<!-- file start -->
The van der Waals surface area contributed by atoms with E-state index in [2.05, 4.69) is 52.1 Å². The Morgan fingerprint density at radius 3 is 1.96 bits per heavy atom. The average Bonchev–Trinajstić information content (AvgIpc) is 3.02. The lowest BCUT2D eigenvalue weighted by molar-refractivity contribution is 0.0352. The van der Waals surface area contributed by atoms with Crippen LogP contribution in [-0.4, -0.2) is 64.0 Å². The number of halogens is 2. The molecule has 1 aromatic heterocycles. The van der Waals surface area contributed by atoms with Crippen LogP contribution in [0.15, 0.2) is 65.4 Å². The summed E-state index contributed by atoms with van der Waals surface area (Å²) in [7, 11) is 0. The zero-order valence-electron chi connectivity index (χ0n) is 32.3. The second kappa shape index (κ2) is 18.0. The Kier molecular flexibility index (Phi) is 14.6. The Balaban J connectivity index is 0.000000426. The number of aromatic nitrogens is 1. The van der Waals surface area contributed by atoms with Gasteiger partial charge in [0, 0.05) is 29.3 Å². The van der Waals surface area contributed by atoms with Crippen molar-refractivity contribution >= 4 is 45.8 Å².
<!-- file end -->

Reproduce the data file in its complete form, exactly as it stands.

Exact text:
The van der Waals surface area contributed by atoms with E-state index in [2.05, 4.69) is 52.1 Å². The Morgan fingerprint density at radius 3 is 1.96 bits per heavy atom. The average Bonchev–Trinajstić information content (AvgIpc) is 3.02. The lowest BCUT2D eigenvalue weighted by molar-refractivity contribution is 0.0352. The van der Waals surface area contributed by atoms with Crippen LogP contribution in [-0.4, -0.2) is 64.0 Å². The number of halogens is 2. The molecule has 1 aromatic heterocycles. The van der Waals surface area contributed by atoms with Crippen LogP contribution in [0.15, 0.2) is 65.4 Å². The summed E-state index contributed by atoms with van der Waals surface area (Å²) in [7, 11) is 0. The zero-order valence-electron chi connectivity index (χ0n) is 32.3. The second kappa shape index (κ2) is 18.0. The Kier molecular flexibility index (Phi) is 14.6. The Balaban J connectivity index is 0.000000426. The number of aromatic nitrogens is 1. The van der Waals surface area contributed by atoms with Gasteiger partial charge in [0, 0.05) is 29.3 Å². The van der Waals surface area contributed by atoms with Crippen molar-refractivity contribution >= 4 is 45.8 Å².